One of the frustrating things about foraging is how dependent it is on timing. You might notice blackberry blossoms (Rubus fruticosus) in May but then find the berries bug-eaten in August. The shorter the harvest period, the more likely you are to miss the window. Black locust blossoms (Robinia pseudoacacia) are at their peak for just about a week; a heavy rainfall at the wrong time can shorten that window by half. Then there's the heartache of happening upon a huge crop of mushrooms just a little too late. (Left: Chicken Mushroom (Laetiporus sulphureus) by wide eyed lib. They're more common in Fall, but I found this one yesterday.)
Some foraging successes are dumb luck, but others are the product of months or even years of careful observation. Once you've identified a particular plant, the waiting begins. Every bit of color on an unripe fruit whets my appetite for the harvest to come. Join me for a peek at 10 fruits that will be ripening in the coming months.
Pictured: redbud, mulberry, juneberry, raspberry, cherry, cornelian cherry, apple, peach, hackberry & mayapple
(As always, if you're new to foraging and want to give it a try, please read the first diary in the series as well as the linked diary to the fuller discussion of each plant. For a complete list of all plants covered in the series, click here.)
One fruit (and it is a fruit, even if we don't think of it that way) that's ready for harvest right now is the pod of the redbud tree (Cercis canadensis). The pods quickly grow tough, so it's best to pick them young and use them in the same ways you might use snow peas. They taste somewhat similar, but redbud pods have a touch of sourness. Learn more about redbud trees here.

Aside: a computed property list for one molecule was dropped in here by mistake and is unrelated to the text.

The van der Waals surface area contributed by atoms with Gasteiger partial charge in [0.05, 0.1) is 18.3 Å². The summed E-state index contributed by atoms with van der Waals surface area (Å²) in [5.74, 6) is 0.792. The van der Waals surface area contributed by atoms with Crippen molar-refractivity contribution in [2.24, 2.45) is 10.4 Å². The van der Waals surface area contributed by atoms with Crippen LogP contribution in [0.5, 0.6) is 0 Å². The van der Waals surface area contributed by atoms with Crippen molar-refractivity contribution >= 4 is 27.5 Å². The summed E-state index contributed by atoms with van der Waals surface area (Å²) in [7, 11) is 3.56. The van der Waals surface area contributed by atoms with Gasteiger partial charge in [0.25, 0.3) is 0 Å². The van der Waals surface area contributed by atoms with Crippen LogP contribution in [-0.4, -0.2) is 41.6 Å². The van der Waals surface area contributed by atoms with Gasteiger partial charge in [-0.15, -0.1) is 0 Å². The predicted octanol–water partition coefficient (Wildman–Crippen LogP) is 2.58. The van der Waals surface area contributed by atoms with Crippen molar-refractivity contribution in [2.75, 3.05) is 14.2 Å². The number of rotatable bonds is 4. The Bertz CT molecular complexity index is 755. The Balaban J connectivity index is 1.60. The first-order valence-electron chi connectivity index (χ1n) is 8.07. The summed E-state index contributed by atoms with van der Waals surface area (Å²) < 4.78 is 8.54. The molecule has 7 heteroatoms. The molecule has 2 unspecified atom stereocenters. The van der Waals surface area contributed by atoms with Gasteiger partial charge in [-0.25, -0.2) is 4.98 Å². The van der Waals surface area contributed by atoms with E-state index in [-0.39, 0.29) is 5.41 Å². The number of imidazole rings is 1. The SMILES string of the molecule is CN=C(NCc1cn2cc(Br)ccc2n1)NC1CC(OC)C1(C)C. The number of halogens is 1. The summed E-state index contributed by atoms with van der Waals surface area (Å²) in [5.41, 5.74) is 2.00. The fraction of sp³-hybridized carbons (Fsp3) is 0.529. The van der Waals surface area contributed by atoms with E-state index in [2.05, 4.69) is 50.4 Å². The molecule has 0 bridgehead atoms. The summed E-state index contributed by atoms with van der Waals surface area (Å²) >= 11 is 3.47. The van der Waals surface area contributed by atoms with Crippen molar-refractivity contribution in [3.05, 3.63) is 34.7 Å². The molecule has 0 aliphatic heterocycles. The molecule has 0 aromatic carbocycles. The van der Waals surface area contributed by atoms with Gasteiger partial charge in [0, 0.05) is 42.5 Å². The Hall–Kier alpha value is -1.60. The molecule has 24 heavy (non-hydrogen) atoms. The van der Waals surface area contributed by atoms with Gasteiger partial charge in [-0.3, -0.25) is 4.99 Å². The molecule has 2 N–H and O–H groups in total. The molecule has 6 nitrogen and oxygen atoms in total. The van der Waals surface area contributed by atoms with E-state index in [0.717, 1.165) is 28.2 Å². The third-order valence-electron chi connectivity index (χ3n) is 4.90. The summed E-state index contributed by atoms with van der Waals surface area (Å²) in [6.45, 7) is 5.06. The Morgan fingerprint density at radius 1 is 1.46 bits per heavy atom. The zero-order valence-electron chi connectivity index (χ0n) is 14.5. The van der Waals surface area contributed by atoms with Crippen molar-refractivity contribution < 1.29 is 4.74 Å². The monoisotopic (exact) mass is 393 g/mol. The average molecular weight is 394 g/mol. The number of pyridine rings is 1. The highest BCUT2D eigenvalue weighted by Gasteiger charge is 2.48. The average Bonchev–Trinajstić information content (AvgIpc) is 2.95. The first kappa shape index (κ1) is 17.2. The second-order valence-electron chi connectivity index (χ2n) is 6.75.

The mulberries (Morus nigra, in this case) are so close to being ripe that I can almost taste their sweet juiciness. I suspect they'll be ready for harvest in my area in about 2 weeks. I covered mulberries in full here.
Close behind the mulberries will be the juneberries (Amelanchier species). Though they look like blueberries, the oval, toothed leaves and smooth grey bark of the shrubs they grow on makes it easy to distinguish them even without tasting. Learn more about juneberries here.
Around the time juneberries ripen, black raspberries (Rubus occidentalis) will become sweet and juicy. I found several new berry patches in some nearby woods by keeping my eyes peeled for their white flowers in early May. Raspberries were covered here.